President Barack Obama has said that he is committed to a comprehensive immigration reform, which is expected to benefit lakhs of illegal immigrants and also large number of Indians living in the US who are having painful years of long wait to get permanent residency.
"I told both the Senators and the community leaders that my commitment to comprehensive immigration reform is unwavering, and that I will continue to be their partner in this important effort," Obama said in a statement after his meeting with a bipartisan group of Senators on the issue of immigration reform.
Immigration reform is one of the promises Obama made in his run up to his election as the US President in 2008; however, he has not been able to make any move so far, primarily because of the other pressing issues including the economic recession, record unemployment rate and the two wars in Iraq and Afghanistan.
"Today I met with Senators (Charles) Schumer and (Lindsey) Graham and was pleased to learn of their progress in forging a proposal to fix our broken immigration system," Obama said after his meeting.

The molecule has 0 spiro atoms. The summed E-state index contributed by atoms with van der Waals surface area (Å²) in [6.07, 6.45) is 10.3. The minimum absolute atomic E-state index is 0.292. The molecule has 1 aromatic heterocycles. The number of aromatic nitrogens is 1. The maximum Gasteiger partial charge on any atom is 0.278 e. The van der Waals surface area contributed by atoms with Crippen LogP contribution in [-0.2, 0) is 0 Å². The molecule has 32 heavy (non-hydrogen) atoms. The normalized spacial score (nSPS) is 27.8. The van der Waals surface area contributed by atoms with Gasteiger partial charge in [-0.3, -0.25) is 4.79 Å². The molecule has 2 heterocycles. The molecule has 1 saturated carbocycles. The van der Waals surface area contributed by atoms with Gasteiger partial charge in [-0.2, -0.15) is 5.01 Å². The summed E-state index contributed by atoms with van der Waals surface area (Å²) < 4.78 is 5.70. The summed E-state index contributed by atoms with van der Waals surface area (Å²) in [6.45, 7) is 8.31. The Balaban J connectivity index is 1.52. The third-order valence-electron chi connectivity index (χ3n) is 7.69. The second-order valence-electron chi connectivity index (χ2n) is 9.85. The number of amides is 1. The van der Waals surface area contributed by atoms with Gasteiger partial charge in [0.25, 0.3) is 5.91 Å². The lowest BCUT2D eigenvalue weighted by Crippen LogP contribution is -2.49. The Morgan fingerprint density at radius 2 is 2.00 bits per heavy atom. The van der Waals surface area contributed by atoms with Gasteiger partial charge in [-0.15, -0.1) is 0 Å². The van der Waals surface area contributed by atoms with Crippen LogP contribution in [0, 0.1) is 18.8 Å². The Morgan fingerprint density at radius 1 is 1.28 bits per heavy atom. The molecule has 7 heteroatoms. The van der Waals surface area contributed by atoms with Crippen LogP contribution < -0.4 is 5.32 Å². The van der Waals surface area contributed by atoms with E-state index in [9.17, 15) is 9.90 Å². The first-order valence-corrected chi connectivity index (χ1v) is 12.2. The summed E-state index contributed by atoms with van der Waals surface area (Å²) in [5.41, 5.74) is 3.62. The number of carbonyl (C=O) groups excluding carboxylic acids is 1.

"I look forward to reviewing their promising framework, and every American should applaud their efforts to reach across party lines and find commonsense answers to one of our most vexing problems," he said.
"I also heard from a diverse group of grassroots leaders from around the country about the growing coalition that is working to build momentum for this critical issue. I am optimistic that their efforts will contribute to a favourable climate for moving forward," Obama said.
White House Press Secretary Robert Gibbs said Obama had a very productive meeting.
"He believed, and I think many of the Democrats and Republicans left the meeting on comprehensive energy legislation -- left that meeting feeling positive," he said.
However, Gibbs said immigration reform is not the top priority for the Obama administration now.
"Our main priority is jobs and on getting the economy focused on creating those jobs in both the short term and laying the foundation for long-term economic growth," he said.
Before the meeting, Gibbs said: "The President is going to ask each of them today the progress that they've made on lining that bipartisan support up. I think that's the way the American people want us to deal with their problems, and that's the update the President is anxious to get."